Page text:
# New to Rhino, looking for some geometric command tips

Hello all,

I’m new to Rhino. I am fairly confident in my ability to use the various tools, but I would love some help with the command line. I’m using Rhino to make geometric art, and coming from Photoshop/Illustrator this feature is completely new and exciting for me. After reading some tutorials, I was wondering if some of you might be able to point me in a direction of some resources that will help me learn the command lines I will be using the most. A list of commands to play with that would be good for the type of work I want to do would be super helpful. Direct tips are also much appreciated!

Here are some examples of the types of things I want to do. I understand some of these may or may not be possible in the way I describe them- if that is the case is there another way to go about it?

Draw X amount of circles evenly spaced around the circumference of an existing circle, all with equal radius.

Draw lines emanating from the center of an existing shape every X degrees.

Draw a shape emanating from the center of an existing shape every X degrees.

Draw an equilateral triangle tangent to a circle every X degrees.

Draw a triangle with 90, 50, and 40 degree corners.

These are handful of the scenarios I can think of at the moment. Again, any/all help, advice, or links to pertinent resources is much appreciated!

You probably want to investigate the PolarArray command here for all of the above. Draw one object in the desired position (or move it into position after) then array it around the circle’s center.

There are angle constraints for drawing lines, you might want to look at the Help under Angle>Constraint for how it works. Also investigate Ortho settings as well as the Polar coordinates Help topic.

HTH, --Mitch

Thanks Mitch! Polararray works great! Array along curve is really cool too! This has already opened so many doors for me. I’m digging into the tools deep now. If you have any favorites I’d love to hear them. Thanks again!

Probably the most important thing to work out first is the construction plane, make sure you have Project selected which can be found along with the End, Midpoint, Quad and Tangent commands. Ensure you’re always drawing on the same plane.

Divide will be helpful, you can divide any curve, into a number of points - similar to array along curve

Extend is very helpful, you can extend by Line or by Arc, this will help you project lines to trim and array

Blendcrv is very useful especially if you’re creating reticulated patterns that are not simple straight lines and you don’t necessarily want to build a curve using Arcs and Tangent circles.

Rebuild is a useful command to rebuild curves to make them continuous, to remove kinks and reduce or increase the number of control points.

PointOn - select a curve and turn the points on to see how clean it is, to manipulate it - Esc to turn them off or PointsOff

I hope you post some of your experiments : )

Hi Andrew,

I think most of your direct questions are already answered, yet I want to add some information for future use and exploration.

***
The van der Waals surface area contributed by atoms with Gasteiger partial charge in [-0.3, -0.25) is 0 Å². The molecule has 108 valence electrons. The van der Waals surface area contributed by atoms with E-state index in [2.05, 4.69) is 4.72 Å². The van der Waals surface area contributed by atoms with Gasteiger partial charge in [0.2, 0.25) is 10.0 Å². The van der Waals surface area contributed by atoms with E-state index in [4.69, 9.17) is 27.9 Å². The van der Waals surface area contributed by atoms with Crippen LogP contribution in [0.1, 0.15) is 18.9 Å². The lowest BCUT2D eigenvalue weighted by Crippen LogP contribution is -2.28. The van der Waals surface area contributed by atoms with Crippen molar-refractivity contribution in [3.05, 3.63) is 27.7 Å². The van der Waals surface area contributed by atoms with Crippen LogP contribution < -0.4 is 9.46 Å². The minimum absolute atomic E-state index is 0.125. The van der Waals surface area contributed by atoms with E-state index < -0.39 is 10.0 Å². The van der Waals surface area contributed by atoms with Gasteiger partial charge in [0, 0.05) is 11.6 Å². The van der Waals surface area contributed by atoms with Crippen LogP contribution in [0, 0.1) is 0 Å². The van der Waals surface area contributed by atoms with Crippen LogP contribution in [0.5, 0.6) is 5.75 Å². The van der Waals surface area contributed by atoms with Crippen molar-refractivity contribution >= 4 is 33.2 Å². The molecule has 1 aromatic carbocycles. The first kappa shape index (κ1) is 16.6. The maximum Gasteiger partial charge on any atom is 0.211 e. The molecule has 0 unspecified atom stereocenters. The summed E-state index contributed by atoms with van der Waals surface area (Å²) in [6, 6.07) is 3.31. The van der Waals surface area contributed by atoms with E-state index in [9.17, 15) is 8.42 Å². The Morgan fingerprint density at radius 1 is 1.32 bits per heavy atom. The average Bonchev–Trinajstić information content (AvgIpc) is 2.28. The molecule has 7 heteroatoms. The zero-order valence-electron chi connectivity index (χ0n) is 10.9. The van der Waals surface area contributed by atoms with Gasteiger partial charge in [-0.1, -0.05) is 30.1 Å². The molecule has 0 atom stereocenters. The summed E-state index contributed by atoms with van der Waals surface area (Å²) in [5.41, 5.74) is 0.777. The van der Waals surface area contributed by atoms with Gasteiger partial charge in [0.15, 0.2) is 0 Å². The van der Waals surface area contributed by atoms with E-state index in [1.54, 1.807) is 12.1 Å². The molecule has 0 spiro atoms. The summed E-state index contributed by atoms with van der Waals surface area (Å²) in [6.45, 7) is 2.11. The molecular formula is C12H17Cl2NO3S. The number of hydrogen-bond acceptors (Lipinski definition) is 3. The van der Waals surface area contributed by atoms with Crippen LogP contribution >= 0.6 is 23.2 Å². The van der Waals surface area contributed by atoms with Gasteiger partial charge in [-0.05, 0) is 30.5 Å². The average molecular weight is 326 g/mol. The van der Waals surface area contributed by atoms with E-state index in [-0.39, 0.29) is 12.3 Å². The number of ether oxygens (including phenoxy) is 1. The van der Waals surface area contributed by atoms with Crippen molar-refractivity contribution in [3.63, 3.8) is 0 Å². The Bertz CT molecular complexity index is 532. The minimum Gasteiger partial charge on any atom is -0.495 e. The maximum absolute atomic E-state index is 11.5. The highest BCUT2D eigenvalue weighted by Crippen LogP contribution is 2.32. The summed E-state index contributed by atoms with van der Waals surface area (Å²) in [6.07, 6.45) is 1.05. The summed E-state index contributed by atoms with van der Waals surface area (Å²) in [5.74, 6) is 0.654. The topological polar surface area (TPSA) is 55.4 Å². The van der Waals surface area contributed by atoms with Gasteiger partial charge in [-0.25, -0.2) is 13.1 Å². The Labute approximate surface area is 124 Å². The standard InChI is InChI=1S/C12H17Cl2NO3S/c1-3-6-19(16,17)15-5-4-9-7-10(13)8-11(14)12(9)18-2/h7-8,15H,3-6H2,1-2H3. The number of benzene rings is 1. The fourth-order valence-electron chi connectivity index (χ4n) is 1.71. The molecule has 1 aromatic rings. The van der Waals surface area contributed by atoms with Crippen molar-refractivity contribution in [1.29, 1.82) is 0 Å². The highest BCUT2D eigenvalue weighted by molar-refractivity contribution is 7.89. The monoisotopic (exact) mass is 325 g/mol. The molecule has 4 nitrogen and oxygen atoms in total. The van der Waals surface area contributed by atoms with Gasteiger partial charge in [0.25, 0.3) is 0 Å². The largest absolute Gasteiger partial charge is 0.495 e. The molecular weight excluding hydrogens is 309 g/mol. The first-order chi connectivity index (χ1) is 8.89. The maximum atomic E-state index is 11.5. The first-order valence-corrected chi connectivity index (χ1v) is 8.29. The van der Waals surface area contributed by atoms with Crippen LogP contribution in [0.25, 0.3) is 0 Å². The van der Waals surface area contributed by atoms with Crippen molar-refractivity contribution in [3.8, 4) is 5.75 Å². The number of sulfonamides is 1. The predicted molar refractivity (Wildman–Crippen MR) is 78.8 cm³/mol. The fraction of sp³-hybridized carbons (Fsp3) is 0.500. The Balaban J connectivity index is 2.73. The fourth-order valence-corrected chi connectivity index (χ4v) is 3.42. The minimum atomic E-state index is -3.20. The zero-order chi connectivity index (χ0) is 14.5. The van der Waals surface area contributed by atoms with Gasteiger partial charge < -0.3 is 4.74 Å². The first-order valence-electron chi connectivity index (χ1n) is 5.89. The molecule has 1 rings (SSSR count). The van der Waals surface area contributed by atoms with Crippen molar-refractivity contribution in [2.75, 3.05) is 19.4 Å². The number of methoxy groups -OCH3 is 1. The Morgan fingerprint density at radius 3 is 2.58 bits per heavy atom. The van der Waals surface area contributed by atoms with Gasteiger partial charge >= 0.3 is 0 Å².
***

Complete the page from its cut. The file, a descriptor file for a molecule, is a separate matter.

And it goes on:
Besides the various options Rhino offers through manual commandline interaction (eg polar array and things alike), Rhino has extensive options to automate and script these tools. What this can offer for you in relation to your enthusiasm about making geometric art is nearly limitless.
But lets take a step back and just have a look at the list below of possible ways to “automate” and extend Rhino:

Macro’s: these are like actions in Illustrator and Photoshop:
http://wiki.mcneel.com/rhino/basicmacros
It offers a way to repeat tasks and easily change the variables (for example the number of objects in a polar array)

Grasshopper http://www.grasshopper3d.com/
It is a plugin for Rhino that can be considered a visual way of scripting, with realtime feedback.
Have a look at these videos to get an idea of what it can do:
Do not expect to understand much, but also don’t fear the apparent complexity, learning new stuff needs investment of time and perseverance to get enough momentum to get things rolling.

Also there is 2 flavors of basic scripting in Rhino:

When interested I recommend investing in Python(above link) as it is more extendable than the other earlier scripting language: Rhinoscript (based on Microsoft’s VBScript language): http://wiki.mcneel.com/developer/rhinoscript

For further more ‘complex’ development tools have a look here:

Final note:
This community is very active and I have found it to be a great resource for learning very much there is to know about Rhino and all it’s possibilities. People are willing to help both with simple beginners questions as with complex issues. Another great ‘feature’ is that the people from McNeel read and write here as well. So not only can you expect answers from the people responsible for creating the software, but this is also a very good place to discuss issues you find that could be fixed or optimized as you can discuss it with fellow users and the developers. Discussions are always with great respect for everyone’s opinion and point of view, regardless of how ‘(in)experienced’ someone is.

Cheers,
-Willem

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